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Sep 16, 2019

David and Rhonda are joined again today by David's neighbor, friend, and hiking buddy, Dave Fribush. We appreciate his superb technical skills and thank Dave for his support of our podcasts!

Rhonda starts the podcast by reading a question from a podcast fan named Rajesh, who wrote:

I have often seen that estranged friends or family members do not talk or resolve a trivial conflict for years because one or both of them have ego issues or have fear of rejection. This problem of unfairness may even exist between a demanding parent and the child, ranging from secretly resenting to not talking at all. They might come face to face in family occasions or professional settings in case of friendship and bear the discomfort, but not attempt to reconcile.

They might be suffering deep down emotionally but they refuse to accept that it matters. One or both members might feel they have been treated unfairly and expect apologies. But, both parties are scared to even make the move for the fear of being hurt again or rejected.

On a personal level, I have faced such unfairness with a close friend. I see even if you forgive the other party, that element of resentment is still in their somewhere. How do you know you have truly forgiven someone and moved on? Whats the best that can be done at an individual level without involving the other party, at least till the time both are ready to talk it out, if it ever happens. 

Once again I thank you for all the selfless Good work you do for people through your knowledge sharing. My sincere best wishes to you and great thanks 🙏.


I appreciate this question, and it is a great introduction for our podcast on Changing the Focus, one of the three Advanced Secrets of Effective Communication. We recently introduced the three advanced secrets in podcast #126, and you can listen to it for review if you like.

  1. Changing the Focus. This technique can be tremendously helpful when there’s an “elephant” in the room.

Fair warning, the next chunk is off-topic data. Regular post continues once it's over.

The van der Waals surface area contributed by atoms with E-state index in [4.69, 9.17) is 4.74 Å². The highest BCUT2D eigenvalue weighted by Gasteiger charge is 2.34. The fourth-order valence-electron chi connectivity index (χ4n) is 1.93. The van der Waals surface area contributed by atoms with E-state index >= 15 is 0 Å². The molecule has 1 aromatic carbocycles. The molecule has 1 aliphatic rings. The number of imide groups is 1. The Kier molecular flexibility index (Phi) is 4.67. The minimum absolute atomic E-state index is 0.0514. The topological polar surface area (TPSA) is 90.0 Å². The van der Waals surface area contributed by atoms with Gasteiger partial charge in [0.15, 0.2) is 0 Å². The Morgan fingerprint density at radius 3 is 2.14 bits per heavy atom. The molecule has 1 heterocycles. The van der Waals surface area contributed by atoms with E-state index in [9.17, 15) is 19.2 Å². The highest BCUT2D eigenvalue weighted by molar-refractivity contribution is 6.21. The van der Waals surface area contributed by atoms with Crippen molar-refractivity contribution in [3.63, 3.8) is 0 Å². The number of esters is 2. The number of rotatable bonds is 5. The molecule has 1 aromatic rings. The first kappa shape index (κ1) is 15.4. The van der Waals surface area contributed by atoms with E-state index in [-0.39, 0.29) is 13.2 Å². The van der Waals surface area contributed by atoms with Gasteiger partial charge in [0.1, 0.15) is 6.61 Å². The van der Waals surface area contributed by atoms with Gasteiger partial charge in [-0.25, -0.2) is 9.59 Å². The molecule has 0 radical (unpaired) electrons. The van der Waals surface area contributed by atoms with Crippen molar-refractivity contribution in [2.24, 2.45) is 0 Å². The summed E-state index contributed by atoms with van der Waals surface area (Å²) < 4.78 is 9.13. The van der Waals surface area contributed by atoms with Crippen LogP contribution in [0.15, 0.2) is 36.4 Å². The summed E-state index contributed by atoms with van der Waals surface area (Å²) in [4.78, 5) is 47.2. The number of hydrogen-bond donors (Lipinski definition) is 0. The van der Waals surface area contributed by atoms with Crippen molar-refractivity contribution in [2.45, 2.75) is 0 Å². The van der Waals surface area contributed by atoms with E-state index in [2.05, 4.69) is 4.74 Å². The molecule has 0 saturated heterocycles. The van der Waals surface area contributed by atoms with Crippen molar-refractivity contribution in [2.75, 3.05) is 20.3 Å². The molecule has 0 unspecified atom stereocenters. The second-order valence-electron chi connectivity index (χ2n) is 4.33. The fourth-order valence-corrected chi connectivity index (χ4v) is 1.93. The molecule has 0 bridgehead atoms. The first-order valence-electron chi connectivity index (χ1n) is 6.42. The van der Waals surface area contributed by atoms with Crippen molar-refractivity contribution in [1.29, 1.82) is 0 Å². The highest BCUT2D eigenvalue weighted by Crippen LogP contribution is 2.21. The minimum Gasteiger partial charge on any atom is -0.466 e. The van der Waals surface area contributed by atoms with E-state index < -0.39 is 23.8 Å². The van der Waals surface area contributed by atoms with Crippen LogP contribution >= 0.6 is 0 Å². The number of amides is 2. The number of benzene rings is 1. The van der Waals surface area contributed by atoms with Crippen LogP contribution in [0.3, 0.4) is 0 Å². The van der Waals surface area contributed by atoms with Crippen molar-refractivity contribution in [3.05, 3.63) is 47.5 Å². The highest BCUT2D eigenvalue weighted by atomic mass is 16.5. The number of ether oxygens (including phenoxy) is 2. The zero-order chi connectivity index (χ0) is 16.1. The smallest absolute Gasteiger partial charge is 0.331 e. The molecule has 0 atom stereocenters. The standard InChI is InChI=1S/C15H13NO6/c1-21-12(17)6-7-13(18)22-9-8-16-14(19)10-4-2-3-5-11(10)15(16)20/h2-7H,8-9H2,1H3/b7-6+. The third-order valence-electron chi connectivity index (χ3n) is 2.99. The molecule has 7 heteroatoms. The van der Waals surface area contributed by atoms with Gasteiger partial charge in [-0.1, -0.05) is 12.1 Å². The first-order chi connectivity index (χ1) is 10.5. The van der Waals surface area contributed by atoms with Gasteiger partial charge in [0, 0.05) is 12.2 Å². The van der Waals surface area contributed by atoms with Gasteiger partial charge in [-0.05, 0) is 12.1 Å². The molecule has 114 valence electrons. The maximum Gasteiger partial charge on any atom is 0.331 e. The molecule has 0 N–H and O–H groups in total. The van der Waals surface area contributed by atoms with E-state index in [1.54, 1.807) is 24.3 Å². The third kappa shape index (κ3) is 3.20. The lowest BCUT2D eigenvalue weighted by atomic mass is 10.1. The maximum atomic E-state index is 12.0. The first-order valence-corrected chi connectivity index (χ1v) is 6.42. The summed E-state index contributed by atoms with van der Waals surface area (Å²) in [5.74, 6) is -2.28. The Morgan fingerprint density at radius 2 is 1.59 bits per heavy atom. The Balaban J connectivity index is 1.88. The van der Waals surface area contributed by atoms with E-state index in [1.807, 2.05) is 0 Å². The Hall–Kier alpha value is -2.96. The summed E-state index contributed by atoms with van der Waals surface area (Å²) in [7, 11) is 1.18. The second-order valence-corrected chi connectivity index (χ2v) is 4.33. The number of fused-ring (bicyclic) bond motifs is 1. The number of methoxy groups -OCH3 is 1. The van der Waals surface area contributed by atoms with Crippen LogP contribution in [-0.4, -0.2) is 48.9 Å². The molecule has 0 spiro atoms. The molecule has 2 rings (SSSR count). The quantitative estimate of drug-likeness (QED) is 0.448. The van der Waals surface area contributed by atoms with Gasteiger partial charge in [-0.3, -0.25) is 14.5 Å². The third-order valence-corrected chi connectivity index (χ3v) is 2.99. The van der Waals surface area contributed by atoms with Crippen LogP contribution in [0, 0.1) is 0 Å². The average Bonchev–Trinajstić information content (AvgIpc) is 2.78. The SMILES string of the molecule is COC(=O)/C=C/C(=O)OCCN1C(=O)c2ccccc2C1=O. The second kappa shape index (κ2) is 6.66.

2. Multiple Choice Empathy. This technique can be transformative when you’re trying to connect with a teenager, friend or loved one who refuses to talk to you.
  3. Positive Reframing. This technique can be invaluable when you’re fighting with a colleague, patient, friend or family member, and you’re both feeling frustrated, angry, and upset

Today we take a deeper dive into Changing the Focus. This technique can be extremely helpful when you feel tense or awkward in your relationship with someone. For example, you may be arguing endlessly, or there could be some unacknowledged feelings that no one is talking about, like shame, anger, hurt, or resentment. When you use Changing the Focus, you gently point out what's happening, and focus on your feelings, and drawing out the other person's feelings, instead of continuing in the same pattern of arguing or avoidance.

Although this technique can be tremendously helpful, it is very challenging, so I have written two memos explaining the technique in greater detail, with examples. One is for therapists and one is for the general public. If you are interested in learning this technique, this would be a great starting place, and it might not hurt to read both memos. In addition, you have to be skillful with the Five Secrets of Effective Communication before trying this technique. That's a lot to ask, I know! 

David, Rhonda, and Dave (our new podcast co-host) model how Rajesh might use Changing the Focus with estranged friends or family members. Then Dave Fribush provides a terrific example of how he used the Five Secrets, plus Changing the Focus, in a troubled love relationship, after arguing and resisting for several years. Then I (David) provide an example with a patient I was failing with, and Rhonda provides two tremendous examples--one from her clinical practice, and one involving her sister. 

See what you think about our new three-person format! Since our audience consists of therapists as well as the general public, we welcome Dave with open arms and hearts, and feel lucky! 

David, Rhonda, and Dave :)